Returning to the above example, where a grantor gifted USD5 million to a trust and lent USD50 million, the loan could instead be structured as a sale of USD50 million of assets in exchange for a promissory note. If the trust is an IDGT, no gain is reported on the sale, and no interest income is reported by the grantor on the promissory note, because the trust is disregarded for income tax purposes and a person cannot sell assets or charge interest to themselves. Nevertheless, because the trust is respected for transfer tax purposes, its assets are not included in the grantor’s estate. This can facilitate the transfer of privately traded assets that would be difficult to value if left in the grantor’s estate. Although the grantor may not perceive this to be a benefit of IDGTs, as the trust’s owner for income tax purposes they are required to pay taxes on the trust’s income, and these payments are not treated as further gifts. In economic, but not legal terms, this is a tax-free gift to the trust’s beneficiaries.
Former proposals for limiting opportunities to plan with IDGTs focused on reducing opportunities to create grantor trusts. The Treasury Department’s latest proposal is far less welcome. It works the opposite way, by looking to the grantor trust provisions to reduce the circumstances in which a trust’s assets are excluded from the grantor’s estate.
Returning to the example above, the proposal would continue to disregard gain on the USD50 million sale and continue to disregard interest charged on the related promissory note. However, the transaction’s entire estate-tax benefit would be irrelevant because all the trust’s assets, including the USD5 million gift (which would not have been subject to gift tax when made), the USD50 million of assets sold to the trust, and all gains and income derived by the trust during the intervening years, would be included in the grantor’s estate. In effect, IDGTs would be defective for both income and transfer tax purposes.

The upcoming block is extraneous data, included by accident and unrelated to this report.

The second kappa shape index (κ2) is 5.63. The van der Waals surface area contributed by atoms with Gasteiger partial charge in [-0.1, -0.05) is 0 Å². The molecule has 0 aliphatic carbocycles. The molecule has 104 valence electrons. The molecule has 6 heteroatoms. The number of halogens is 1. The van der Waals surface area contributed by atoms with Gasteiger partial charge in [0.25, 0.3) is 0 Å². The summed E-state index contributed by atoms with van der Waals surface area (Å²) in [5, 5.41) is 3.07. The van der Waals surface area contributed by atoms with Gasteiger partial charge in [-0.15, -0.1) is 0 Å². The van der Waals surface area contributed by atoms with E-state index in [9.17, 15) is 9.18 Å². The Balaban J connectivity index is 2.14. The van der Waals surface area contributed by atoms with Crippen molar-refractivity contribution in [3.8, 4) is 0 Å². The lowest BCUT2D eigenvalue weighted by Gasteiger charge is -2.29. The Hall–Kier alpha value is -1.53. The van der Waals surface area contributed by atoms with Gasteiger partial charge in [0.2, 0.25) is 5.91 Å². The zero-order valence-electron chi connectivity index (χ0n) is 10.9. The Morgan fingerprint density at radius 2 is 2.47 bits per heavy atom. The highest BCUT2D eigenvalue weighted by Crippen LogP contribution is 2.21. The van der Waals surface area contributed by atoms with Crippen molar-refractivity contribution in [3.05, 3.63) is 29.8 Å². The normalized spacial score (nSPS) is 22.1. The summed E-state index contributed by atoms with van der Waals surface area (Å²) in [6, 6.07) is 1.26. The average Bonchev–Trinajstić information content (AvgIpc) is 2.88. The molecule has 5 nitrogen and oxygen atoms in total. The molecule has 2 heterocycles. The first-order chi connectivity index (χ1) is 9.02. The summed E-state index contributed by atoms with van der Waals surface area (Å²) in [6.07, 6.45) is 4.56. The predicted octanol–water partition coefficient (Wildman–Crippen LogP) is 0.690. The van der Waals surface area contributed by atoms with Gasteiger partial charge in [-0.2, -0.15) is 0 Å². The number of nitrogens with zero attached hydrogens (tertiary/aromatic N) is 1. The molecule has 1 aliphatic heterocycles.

‘The Treasury Department proposes to expand the list of characteristics that will cause a trust to fail for transfer tax purposes’
In other words, the Treasury Department proposes to greatly expand the list of characteristics that will cause a trust to fail to be respected for transfer tax purposes. For example, a trust permitted to make distributions to the grantor’s partner only in the trustee’s discretion might no longer be protected from estate tax on the grantor’s death, even if the trustee is independent, and even if the grantor cannot remove or replace the trustee.
Complementing the Treasury Department’s attempt to render a greater variety of newly formed trusts ineffective for transfer tax purposes are indications from the IRS that decanting and other transactions commonly assumed to have no tax effect may soon be more likely to be subject to income or transfer taxes.
Decanting effectively permits the trustee of an otherwise irrevocable trust to rewrite the trust by ‘appointing’ or ‘decanting’ its assets to a new, separate trust. Trustees often opt to decant trusts that would benefit from modern administrative positions. For example, the transferor and transferee trusts may be identical but for the updated administrative provisions in the latter. A trustee may find themselves in the position where the trust instrument provides them with the broadest authority to make distributions of principal and income but deprives them of the authority to determine the state in which the trust should be administered, or choose a substitute charitable beneficiary when the charity identified in the trust instrument has expired. Such shortcomings in the trust instrument can be rectified through decanting when modifications to the existing trust instrument are not permitted. More drastic modifications may be made by, for example, removing beneficiaries from the trust to which assets are decanted.
New York was the first US state to enact a statute permitting decanting, doing so in 1992 and further liberalising the statute in 2011. Other states have since followed, enacting increasingly flexible decanting statutes. In Notice 2011-101, the IRS requested comments on whether it should continue to permit decantings that have no tax effect to continue to use this tool.
Taken as a whole, 2012 may be a golden year for estate-tax planning because the USD5.12 million exemption amount has never been greater and may not be this great for many years to come, the sale/gift planning opportunities currently available with IDGTs may be eliminated and, if the Treasury Department gets its way, far fewer newly formed trusts will qualify for the estate-tax savings that trusts formed today can provide. Increasing IRS scrutiny, as shown by its stated intention to revisit the tax treatment of decantings, should be expected in all matters.